Exercise Lowers Risk Of Stroke For Older Men And Women

Exercise Cuts Risk Of Stroke For Older Men And Women
More exercise reduces the chances of stroke for older men and women, black and white, researchers say. Creative Commons

Regular exercise reduces the chances of stroke among men and women older than 45, a new study shows.

Investigators from the University of Alabama at Birmingham looked at data from a large longitudinal study of American men and women ages 45 and older. Among 27,000 black and white study participants in the Reasons for Geographic and Racial Differences in Stroke cohort, those with lower levels of physical activity were 20 percent more likely to suffer stroke.

In the analysis, researchers placed study subjects into three categories, including those who exercised vigorously at more than four times per week, those who exercised moderately at one to three times per week, and those who were mostly sedentary.

After 5.7 years, those who were least active had a 20 percent higher chance of suffering stroke, while those who exercised most were less likely than others to experience stroke or stroke-related illness.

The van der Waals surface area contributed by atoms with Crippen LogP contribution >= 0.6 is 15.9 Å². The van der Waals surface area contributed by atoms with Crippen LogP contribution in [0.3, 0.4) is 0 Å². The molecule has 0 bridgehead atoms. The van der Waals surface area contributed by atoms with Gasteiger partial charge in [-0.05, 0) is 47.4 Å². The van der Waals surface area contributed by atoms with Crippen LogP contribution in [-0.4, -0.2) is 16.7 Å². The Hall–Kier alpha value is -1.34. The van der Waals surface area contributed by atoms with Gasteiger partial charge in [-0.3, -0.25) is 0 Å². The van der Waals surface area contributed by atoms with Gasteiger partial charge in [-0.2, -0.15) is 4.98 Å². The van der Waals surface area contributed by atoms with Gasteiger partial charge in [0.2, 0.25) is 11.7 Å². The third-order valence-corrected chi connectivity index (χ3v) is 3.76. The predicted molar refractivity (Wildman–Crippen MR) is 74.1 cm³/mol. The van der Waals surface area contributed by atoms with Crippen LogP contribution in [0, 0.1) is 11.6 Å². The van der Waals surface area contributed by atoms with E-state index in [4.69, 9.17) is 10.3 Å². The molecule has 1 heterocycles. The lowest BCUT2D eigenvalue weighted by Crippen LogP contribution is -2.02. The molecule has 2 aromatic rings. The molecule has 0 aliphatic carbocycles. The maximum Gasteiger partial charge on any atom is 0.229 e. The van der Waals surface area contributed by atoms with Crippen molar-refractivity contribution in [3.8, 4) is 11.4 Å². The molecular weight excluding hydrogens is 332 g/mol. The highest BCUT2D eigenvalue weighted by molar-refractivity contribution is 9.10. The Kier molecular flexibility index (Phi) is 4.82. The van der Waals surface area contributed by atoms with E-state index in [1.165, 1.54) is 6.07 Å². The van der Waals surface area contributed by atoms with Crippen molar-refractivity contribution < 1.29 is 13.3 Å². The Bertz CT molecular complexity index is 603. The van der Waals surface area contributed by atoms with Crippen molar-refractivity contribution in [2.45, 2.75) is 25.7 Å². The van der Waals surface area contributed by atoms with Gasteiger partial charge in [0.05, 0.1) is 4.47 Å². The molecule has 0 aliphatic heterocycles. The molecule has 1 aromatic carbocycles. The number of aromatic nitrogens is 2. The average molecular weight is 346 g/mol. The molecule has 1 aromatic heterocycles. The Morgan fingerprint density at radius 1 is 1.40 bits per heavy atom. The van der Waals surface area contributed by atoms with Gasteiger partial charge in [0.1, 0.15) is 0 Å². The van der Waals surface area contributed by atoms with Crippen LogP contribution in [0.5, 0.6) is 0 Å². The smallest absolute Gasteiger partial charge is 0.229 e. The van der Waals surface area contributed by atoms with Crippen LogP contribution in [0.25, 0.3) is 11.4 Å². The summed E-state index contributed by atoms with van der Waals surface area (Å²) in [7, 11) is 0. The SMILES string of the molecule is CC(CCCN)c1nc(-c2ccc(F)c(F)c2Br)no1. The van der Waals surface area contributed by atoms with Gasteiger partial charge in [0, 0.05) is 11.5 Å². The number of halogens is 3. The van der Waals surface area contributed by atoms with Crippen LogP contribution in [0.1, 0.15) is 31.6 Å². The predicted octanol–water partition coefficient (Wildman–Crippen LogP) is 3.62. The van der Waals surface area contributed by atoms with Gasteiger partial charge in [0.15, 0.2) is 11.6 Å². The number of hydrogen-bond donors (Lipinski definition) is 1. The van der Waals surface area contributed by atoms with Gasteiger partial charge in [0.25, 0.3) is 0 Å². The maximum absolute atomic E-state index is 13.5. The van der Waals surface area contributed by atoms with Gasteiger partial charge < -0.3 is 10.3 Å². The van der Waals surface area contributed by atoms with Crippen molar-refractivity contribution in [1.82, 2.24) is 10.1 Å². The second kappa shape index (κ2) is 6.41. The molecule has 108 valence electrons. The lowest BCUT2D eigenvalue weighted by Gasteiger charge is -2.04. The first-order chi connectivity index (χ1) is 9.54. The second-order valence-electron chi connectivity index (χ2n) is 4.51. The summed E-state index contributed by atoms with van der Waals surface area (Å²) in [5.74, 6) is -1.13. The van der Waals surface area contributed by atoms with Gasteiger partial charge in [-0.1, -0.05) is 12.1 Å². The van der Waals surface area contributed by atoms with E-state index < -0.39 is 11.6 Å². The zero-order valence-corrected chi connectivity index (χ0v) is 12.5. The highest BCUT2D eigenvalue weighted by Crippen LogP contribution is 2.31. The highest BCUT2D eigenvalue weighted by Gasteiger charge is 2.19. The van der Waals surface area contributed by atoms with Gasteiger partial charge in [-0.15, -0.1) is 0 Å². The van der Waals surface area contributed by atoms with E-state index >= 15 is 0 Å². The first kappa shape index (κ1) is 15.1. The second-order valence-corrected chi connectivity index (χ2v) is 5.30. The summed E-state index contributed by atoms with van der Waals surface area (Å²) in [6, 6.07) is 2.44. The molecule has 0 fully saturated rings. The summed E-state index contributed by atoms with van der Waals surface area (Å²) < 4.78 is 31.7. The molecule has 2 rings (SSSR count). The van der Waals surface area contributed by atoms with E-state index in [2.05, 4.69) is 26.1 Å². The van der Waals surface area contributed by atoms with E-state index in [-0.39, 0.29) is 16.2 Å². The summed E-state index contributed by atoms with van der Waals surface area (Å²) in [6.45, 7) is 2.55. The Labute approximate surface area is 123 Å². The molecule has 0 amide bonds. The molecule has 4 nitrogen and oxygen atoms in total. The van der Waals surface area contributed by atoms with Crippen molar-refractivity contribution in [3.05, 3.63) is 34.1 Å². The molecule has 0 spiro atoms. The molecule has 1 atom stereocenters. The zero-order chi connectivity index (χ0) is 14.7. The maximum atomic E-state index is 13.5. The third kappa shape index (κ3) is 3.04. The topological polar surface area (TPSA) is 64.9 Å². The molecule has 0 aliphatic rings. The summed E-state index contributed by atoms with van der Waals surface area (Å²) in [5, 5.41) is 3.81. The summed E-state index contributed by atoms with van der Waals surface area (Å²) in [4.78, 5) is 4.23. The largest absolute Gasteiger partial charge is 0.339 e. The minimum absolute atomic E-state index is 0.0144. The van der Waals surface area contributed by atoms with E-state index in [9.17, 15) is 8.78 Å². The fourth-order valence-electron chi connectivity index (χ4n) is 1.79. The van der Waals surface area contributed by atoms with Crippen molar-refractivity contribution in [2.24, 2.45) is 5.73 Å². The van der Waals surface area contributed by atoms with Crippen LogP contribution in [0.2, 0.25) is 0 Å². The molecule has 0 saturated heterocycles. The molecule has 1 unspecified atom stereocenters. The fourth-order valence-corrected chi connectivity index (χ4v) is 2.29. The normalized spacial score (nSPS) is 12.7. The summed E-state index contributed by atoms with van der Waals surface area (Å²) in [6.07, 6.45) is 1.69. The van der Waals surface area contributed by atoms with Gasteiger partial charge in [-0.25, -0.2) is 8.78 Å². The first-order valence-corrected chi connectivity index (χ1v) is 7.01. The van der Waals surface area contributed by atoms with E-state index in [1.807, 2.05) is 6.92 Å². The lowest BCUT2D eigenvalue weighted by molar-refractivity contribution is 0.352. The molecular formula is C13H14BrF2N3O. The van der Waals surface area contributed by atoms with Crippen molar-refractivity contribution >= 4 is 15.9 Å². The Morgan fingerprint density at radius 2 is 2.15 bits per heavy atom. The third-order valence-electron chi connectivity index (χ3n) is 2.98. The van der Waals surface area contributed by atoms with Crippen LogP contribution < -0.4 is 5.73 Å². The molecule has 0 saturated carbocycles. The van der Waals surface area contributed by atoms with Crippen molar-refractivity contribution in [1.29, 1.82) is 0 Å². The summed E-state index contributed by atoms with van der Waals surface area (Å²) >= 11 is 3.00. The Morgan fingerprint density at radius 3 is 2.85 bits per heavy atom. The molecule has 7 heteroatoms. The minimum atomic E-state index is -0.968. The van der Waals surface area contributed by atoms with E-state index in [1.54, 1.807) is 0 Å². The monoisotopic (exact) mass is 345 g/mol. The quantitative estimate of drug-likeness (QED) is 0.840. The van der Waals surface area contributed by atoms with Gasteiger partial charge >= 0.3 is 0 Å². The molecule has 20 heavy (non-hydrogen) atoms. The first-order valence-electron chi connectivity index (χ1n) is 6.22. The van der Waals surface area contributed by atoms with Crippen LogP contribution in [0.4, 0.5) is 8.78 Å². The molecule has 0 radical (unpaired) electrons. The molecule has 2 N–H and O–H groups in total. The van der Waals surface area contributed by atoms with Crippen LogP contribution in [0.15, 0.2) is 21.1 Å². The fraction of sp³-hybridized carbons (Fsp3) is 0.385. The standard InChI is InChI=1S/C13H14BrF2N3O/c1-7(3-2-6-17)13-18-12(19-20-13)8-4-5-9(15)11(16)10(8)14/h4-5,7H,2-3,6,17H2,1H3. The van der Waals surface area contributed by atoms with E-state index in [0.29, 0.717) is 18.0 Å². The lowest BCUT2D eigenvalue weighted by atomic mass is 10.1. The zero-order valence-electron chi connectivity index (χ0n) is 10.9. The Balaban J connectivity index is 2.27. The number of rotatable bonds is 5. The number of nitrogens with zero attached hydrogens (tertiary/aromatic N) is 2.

The researchers said the findings applied more to men than women, although there's room for debate.

"There has been some research to suggest that women perhaps benefit from less intense exercise, like walking, but seeing as we didn't ask this question in our study we really can't speculate any more than that," Michelle McDonnell, lead investigator, told reporters.

The long-term study bolsters findings from previous work showing that exercise reduces risk of stroke by improving the health of blood vessels while lowering such risk factors as hypertension and obesity.

Virginia Howard, a senior researchers on the project, emphasized the influence of exercise on high blood pressure and diabetes, which are typical risk factors for stroke.

"These findings confirm past results of studies done in only men or only women in limited geographical areas," Howard said. "By using [this] cohort, our study was able to use a larger and more diverse population to show that participating in regular physical activity is associated with lower stroke risk."

Interestingly, researchers reported that exactly one-third of the study population reported little to no levels of exercise.

 

Source: McDonnell, Michelle N., Hillier, Susan L., Judd, Suzanne E., Howard, Virginia J. Physical Activity Frequency And Ris Of Incident Stroke In A National U.S. Study Of Blacks And Whites. Stroke. 2013.

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